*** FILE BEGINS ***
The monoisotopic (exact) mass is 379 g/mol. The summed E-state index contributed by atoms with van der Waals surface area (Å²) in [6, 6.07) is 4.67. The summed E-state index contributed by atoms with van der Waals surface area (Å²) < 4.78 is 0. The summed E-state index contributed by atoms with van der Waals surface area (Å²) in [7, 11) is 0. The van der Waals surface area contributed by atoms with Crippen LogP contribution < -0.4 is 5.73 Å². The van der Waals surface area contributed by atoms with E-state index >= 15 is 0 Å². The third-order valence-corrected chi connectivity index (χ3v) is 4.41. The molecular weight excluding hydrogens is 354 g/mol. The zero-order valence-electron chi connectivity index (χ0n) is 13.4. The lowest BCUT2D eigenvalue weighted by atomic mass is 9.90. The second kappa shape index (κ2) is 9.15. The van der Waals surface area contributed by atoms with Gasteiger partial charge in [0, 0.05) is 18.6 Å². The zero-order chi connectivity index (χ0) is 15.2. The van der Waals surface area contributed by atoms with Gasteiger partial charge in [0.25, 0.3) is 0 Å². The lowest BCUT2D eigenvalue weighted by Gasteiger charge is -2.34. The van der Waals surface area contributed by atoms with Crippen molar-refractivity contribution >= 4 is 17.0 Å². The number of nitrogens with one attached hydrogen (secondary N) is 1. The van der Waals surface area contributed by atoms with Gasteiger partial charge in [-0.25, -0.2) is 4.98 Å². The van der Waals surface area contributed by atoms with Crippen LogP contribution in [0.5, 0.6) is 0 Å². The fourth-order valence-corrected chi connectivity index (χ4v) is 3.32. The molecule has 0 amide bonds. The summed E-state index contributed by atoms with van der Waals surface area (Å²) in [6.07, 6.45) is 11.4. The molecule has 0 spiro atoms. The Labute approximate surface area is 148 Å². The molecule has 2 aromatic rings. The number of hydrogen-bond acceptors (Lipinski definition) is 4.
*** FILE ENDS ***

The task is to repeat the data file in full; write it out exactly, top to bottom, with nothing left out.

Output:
The monoisotopic (exact) mass is 379 g/mol. The summed E-state index contributed by atoms with van der Waals surface area (Å²) in [6, 6.07) is 4.67. The summed E-state index contributed by atoms with van der Waals surface area (Å²) < 4.78 is 0. The summed E-state index contributed by atoms with van der Waals surface area (Å²) in [7, 11) is 0. The van der Waals surface area contributed by atoms with Crippen LogP contribution < -0.4 is 5.73 Å². The van der Waals surface area contributed by atoms with E-state index >= 15 is 0 Å². The third-order valence-corrected chi connectivity index (χ3v) is 4.41. The molecular weight excluding hydrogens is 354 g/mol. The zero-order valence-electron chi connectivity index (χ0n) is 13.4. The lowest BCUT2D eigenvalue weighted by atomic mass is 9.90. The second kappa shape index (κ2) is 9.15. The van der Waals surface area contributed by atoms with Gasteiger partial charge in [0, 0.05) is 18.6 Å². The zero-order chi connectivity index (χ0) is 15.2. The van der Waals surface area contributed by atoms with Gasteiger partial charge in [0.25, 0.3) is 0 Å². The lowest BCUT2D eigenvalue weighted by Gasteiger charge is -2.34. The van der Waals surface area contributed by atoms with Crippen molar-refractivity contribution >= 4 is 17.0 Å². The number of nitrogens with one attached hydrogen (secondary N) is 1. The van der Waals surface area contributed by atoms with Gasteiger partial charge in [-0.25, -0.2) is 4.98 Å². The van der Waals surface area contributed by atoms with Crippen LogP contribution in [0.5, 0.6) is 0 Å². The fourth-order valence-corrected chi connectivity index (χ4v) is 3.32. The molecule has 0 amide bonds. The summed E-state index contributed by atoms with van der Waals surface area (Å²) in [6.07, 6.45) is 11.4. The molecule has 0 spiro atoms. The Labute approximate surface area is 148 Å². The molecule has 2 aromatic rings. The number of hydrogen-bond acceptors (Lipinski definition) is 4.